U.S., Russia Develop GM Potato

More than half a century after U.S. food shipments introduced the dreaded Colorado beetle into Russia's potato fields, scientists from both countries have developed a genetically engineered potato resistant to one of Russia's worst agricultural pests, officials announced Tuesday.

Russian scientists at the Center of Bioengineering have adapted technology developed by St. Louis, Missouri-based Monsanto, one of the world's largest biotechnology companies, to three varieties of potatoes commonly grown in Russia, said Konstantin Skryabin, the center's director.

Genetically engineered crops are modified to make them toxic to a specific insect or to be resistant to a popular weedkiller in order to make them cheaper to grow. The technology is widely used in the United States, but European countries have been reluctant to embrace it because of fears of unknown health and environmental consequences.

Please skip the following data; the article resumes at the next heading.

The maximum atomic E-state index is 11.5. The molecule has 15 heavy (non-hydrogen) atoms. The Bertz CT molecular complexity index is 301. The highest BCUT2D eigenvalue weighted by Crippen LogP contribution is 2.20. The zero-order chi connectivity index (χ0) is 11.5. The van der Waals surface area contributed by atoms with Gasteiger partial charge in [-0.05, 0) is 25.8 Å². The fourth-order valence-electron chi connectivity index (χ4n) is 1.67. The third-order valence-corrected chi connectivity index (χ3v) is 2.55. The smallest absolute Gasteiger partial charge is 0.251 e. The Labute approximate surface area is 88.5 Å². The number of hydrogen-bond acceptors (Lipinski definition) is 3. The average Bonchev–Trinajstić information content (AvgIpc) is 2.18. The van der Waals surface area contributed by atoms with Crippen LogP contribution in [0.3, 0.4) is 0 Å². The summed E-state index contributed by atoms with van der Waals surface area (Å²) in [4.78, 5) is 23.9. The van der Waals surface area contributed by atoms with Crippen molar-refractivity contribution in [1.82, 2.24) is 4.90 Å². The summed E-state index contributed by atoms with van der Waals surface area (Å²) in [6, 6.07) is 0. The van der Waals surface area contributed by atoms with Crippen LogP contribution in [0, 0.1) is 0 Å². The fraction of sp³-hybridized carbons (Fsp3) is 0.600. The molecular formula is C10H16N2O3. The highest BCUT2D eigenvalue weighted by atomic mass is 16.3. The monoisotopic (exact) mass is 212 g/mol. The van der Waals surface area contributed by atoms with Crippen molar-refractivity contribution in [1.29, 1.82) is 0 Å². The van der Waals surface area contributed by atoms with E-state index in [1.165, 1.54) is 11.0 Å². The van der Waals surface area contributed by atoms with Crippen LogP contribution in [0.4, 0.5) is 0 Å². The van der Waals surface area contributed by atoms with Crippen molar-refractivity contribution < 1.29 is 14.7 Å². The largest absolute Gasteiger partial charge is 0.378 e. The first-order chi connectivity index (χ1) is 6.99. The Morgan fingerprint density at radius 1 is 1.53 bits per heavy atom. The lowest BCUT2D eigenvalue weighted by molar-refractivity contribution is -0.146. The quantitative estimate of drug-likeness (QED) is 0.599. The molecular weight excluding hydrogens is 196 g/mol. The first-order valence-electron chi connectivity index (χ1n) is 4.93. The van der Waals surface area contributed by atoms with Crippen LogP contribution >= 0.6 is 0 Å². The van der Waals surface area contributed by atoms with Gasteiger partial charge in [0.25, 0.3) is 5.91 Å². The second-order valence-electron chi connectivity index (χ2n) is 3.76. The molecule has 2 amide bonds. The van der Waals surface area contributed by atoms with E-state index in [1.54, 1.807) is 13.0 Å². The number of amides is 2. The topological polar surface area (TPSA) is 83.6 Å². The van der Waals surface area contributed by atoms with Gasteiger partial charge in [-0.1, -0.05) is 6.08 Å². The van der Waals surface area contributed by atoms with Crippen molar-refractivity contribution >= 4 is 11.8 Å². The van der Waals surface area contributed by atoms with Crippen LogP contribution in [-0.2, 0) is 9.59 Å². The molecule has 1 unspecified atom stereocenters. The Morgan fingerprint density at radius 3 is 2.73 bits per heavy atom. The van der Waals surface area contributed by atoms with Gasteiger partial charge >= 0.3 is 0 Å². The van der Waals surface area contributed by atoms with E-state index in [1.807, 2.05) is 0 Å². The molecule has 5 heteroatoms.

Russia has seen almost no public debate on the issue, since the country has had no experience with genetically modified crops, Skryabin said.

If approved for sale, the modified potatoes would change that. Speaking at a joint news conference with Monsanto representatives and U.S. and Russian officials, Skryabin said such approval requires extensive testing and is at least three years away.

Holding up three plastic bags containing perfectly round, acorn-sized seed potatoes, Skryabin said the genetically modified versions of Russia's Lugovsky, Nevsky and Yelizaveta varieties would be a boon to farmers, whose approximately 3.3 million hectares of potato fields yield far less than they could.

"Our problem is the enormous number of pests in our potatoes," he said, adding that total losses to insects, fungi and viruses amount to $2 billion a year.

Among the top enemies of Russian potatoes is the Colorado potato beetle. The bug was unknown in Russia until it invaded via U.S. food aid following World War II, Skryabin said.

The U.S. ambassador to Russia, Alexander Vershbow, praised the project and the potential of biotechnology to help meet the food needs of the world's growing population.

Mikhail Kirpichnikov, Russia's first deputy minister of science and technology, also voiced support for the project.

"New biotechnology that brings benefits for human health, improves agriculture and is environmentally friendly and economically beneficial should be supported," Kirpichnikov said.